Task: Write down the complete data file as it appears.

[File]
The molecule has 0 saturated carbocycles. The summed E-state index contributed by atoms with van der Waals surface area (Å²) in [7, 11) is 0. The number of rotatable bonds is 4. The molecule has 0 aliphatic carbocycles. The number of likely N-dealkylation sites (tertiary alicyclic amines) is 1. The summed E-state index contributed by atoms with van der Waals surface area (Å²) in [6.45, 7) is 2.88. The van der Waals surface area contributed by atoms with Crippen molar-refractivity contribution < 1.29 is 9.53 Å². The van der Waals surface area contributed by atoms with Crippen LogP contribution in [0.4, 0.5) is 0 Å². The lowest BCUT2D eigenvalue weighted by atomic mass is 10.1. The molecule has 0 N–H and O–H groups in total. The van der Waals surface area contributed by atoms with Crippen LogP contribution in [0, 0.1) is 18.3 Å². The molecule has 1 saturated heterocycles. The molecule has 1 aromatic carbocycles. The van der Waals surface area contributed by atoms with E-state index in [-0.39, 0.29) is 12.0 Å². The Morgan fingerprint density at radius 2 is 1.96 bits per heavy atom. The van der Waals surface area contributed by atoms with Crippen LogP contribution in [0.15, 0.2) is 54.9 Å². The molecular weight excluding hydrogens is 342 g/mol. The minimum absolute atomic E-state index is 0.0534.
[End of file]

The molecule has 0 saturated carbocycles. The summed E-state index contributed by atoms with van der Waals surface area (Å²) in [7, 11) is 0. The number of rotatable bonds is 4. The molecule has 0 aliphatic carbocycles. The number of likely N-dealkylation sites (tertiary alicyclic amines) is 1. The summed E-state index contributed by atoms with van der Waals surface area (Å²) in [6.45, 7) is 2.88. The van der Waals surface area contributed by atoms with Crippen molar-refractivity contribution < 1.29 is 9.53 Å². The van der Waals surface area contributed by atoms with Crippen LogP contribution in [0.4, 0.5) is 0 Å². The lowest BCUT2D eigenvalue weighted by atomic mass is 10.1. The molecule has 0 N–H and O–H groups in total. The van der Waals surface area contributed by atoms with Crippen LogP contribution in [0, 0.1) is 18.3 Å². The molecule has 1 saturated heterocycles. The molecule has 1 aromatic carbocycles. The van der Waals surface area contributed by atoms with E-state index in [-0.39, 0.29) is 12.0 Å². The Morgan fingerprint density at radius 2 is 1.96 bits per heavy atom. The van der Waals surface area contributed by atoms with Crippen LogP contribution in [0.15, 0.2) is 54.9 Å². The molecular weight excluding hydrogens is 342 g/mol. The minimum absolute atomic E-state index is 0.0534.